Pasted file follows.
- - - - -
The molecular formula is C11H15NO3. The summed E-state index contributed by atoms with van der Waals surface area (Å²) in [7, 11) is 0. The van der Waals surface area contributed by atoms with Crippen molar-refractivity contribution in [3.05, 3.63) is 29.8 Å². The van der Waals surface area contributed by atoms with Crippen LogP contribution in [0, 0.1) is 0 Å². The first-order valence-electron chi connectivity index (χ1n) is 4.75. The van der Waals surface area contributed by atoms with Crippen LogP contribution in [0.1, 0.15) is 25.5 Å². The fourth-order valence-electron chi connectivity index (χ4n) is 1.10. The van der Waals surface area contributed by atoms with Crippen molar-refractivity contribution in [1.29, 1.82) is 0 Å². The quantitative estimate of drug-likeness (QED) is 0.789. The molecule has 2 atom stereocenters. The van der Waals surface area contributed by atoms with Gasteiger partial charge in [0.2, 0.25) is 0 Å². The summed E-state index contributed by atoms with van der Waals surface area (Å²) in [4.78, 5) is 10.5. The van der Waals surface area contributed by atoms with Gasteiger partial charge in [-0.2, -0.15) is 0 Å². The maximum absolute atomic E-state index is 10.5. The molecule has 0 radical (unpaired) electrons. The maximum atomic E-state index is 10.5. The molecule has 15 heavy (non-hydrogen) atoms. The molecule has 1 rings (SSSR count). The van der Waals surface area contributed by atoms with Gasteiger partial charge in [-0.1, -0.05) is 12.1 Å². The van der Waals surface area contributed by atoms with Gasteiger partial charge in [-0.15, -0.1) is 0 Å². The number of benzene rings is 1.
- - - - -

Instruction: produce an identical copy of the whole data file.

The molecular formula is C11H15NO3. The summed E-state index contributed by atoms with van der Waals surface area (Å²) in [7, 11) is 0. The van der Waals surface area contributed by atoms with Crippen molar-refractivity contribution in [3.05, 3.63) is 29.8 Å². The van der Waals surface area contributed by atoms with Crippen LogP contribution in [0, 0.1) is 0 Å². The first-order valence-electron chi connectivity index (χ1n) is 4.75. The van der Waals surface area contributed by atoms with Crippen LogP contribution in [0.1, 0.15) is 25.5 Å². The fourth-order valence-electron chi connectivity index (χ4n) is 1.10. The van der Waals surface area contributed by atoms with Crippen molar-refractivity contribution in [1.29, 1.82) is 0 Å². The quantitative estimate of drug-likeness (QED) is 0.789. The molecule has 2 atom stereocenters. The van der Waals surface area contributed by atoms with Gasteiger partial charge in [0.2, 0.25) is 0 Å². The summed E-state index contributed by atoms with van der Waals surface area (Å²) in [4.78, 5) is 10.5. The van der Waals surface area contributed by atoms with Gasteiger partial charge in [-0.2, -0.15) is 0 Å². The maximum absolute atomic E-state index is 10.5. The molecule has 0 radical (unpaired) electrons. The maximum atomic E-state index is 10.5. The molecule has 15 heavy (non-hydrogen) atoms. The molecule has 1 rings (SSSR count). The van der Waals surface area contributed by atoms with Gasteiger partial charge in [-0.1, -0.05) is 12.1 Å². The van der Waals surface area contributed by atoms with Gasteiger partial charge in [-0.15, -0.1) is 0 Å². The number of benzene rings is 1.